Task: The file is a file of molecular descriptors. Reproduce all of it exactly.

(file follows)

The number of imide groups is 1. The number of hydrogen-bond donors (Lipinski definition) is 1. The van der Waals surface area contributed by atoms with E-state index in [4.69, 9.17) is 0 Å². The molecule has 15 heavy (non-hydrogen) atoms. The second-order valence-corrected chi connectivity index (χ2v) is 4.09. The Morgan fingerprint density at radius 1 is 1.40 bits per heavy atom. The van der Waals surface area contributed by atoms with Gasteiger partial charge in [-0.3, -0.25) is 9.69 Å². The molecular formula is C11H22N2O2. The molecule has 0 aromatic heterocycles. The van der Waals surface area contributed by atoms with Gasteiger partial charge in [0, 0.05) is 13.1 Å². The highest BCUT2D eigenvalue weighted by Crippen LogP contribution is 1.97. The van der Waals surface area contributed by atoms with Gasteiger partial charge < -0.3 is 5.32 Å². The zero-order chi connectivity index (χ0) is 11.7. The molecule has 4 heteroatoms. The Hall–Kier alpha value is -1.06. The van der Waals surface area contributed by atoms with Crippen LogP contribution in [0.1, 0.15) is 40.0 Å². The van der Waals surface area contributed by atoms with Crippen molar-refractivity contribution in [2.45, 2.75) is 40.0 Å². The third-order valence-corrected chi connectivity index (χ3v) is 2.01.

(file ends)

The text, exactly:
The number of imide groups is 1. The number of hydrogen-bond donors (Lipinski definition) is 1. The van der Waals surface area contributed by atoms with E-state index in [4.69, 9.17) is 0 Å². The molecule has 15 heavy (non-hydrogen) atoms. The second-order valence-corrected chi connectivity index (χ2v) is 4.09. The Morgan fingerprint density at radius 1 is 1.40 bits per heavy atom. The van der Waals surface area contributed by atoms with Gasteiger partial charge in [-0.3, -0.25) is 9.69 Å². The molecular formula is C11H22N2O2. The molecule has 0 aromatic heterocycles. The van der Waals surface area contributed by atoms with Gasteiger partial charge in [0, 0.05) is 13.1 Å². The highest BCUT2D eigenvalue weighted by Crippen LogP contribution is 1.97. The van der Waals surface area contributed by atoms with Gasteiger partial charge < -0.3 is 5.32 Å². The zero-order chi connectivity index (χ0) is 11.7. The molecule has 4 heteroatoms. The Hall–Kier alpha value is -1.06. The van der Waals surface area contributed by atoms with Crippen LogP contribution in [0.1, 0.15) is 40.0 Å². The van der Waals surface area contributed by atoms with Crippen molar-refractivity contribution in [2.45, 2.75) is 40.0 Å². The third-order valence-corrected chi connectivity index (χ3v) is 2.01.